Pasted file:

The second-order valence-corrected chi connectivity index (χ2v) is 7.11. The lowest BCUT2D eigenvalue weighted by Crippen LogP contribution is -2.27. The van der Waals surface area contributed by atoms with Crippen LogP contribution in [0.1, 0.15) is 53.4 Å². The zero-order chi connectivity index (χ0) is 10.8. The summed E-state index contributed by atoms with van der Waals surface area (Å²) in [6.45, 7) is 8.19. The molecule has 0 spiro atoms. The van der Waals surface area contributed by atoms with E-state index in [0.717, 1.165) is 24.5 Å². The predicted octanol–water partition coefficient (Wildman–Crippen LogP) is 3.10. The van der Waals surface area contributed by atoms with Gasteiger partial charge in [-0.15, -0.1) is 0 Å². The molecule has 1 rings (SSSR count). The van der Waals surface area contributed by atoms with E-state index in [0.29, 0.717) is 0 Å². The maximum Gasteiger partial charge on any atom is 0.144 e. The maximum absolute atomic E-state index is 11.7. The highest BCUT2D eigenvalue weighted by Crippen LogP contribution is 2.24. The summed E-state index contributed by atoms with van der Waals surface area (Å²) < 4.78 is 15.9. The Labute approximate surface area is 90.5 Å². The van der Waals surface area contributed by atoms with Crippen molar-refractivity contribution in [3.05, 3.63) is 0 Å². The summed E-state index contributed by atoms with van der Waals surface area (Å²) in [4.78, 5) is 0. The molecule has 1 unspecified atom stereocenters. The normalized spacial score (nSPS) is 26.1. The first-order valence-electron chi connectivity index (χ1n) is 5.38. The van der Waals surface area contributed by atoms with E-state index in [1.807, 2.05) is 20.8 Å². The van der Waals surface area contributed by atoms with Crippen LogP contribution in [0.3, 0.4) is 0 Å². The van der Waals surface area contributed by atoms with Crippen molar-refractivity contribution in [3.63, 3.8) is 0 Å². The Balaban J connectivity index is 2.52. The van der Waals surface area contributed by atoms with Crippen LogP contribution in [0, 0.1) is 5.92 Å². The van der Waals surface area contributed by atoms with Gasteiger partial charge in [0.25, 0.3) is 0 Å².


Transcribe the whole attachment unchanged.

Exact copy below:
The second-order valence-corrected chi connectivity index (χ2v) is 7.11. The lowest BCUT2D eigenvalue weighted by Crippen LogP contribution is -2.27. The van der Waals surface area contributed by atoms with Crippen LogP contribution in [0.1, 0.15) is 53.4 Å². The zero-order chi connectivity index (χ0) is 10.8. The summed E-state index contributed by atoms with van der Waals surface area (Å²) in [6.45, 7) is 8.19. The molecule has 0 spiro atoms. The van der Waals surface area contributed by atoms with E-state index in [0.717, 1.165) is 24.5 Å². The predicted octanol–water partition coefficient (Wildman–Crippen LogP) is 3.10. The van der Waals surface area contributed by atoms with Gasteiger partial charge in [-0.15, -0.1) is 0 Å². The molecule has 1 rings (SSSR count). The van der Waals surface area contributed by atoms with E-state index in [0.29, 0.717) is 0 Å². The maximum Gasteiger partial charge on any atom is 0.144 e. The maximum absolute atomic E-state index is 11.7. The highest BCUT2D eigenvalue weighted by Crippen LogP contribution is 2.24. The summed E-state index contributed by atoms with van der Waals surface area (Å²) < 4.78 is 15.9. The Labute approximate surface area is 90.5 Å². The van der Waals surface area contributed by atoms with Crippen molar-refractivity contribution in [3.05, 3.63) is 0 Å². The summed E-state index contributed by atoms with van der Waals surface area (Å²) in [4.78, 5) is 0. The molecule has 1 unspecified atom stereocenters. The normalized spacial score (nSPS) is 26.1. The first-order valence-electron chi connectivity index (χ1n) is 5.38. The van der Waals surface area contributed by atoms with E-state index in [1.807, 2.05) is 20.8 Å². The van der Waals surface area contributed by atoms with Crippen LogP contribution in [0.3, 0.4) is 0 Å². The van der Waals surface area contributed by atoms with Crippen molar-refractivity contribution in [3.63, 3.8) is 0 Å². The Balaban J connectivity index is 2.52. The van der Waals surface area contributed by atoms with Crippen LogP contribution in [0, 0.1) is 5.92 Å². The van der Waals surface area contributed by atoms with Gasteiger partial charge in [0.25, 0.3) is 0 Å².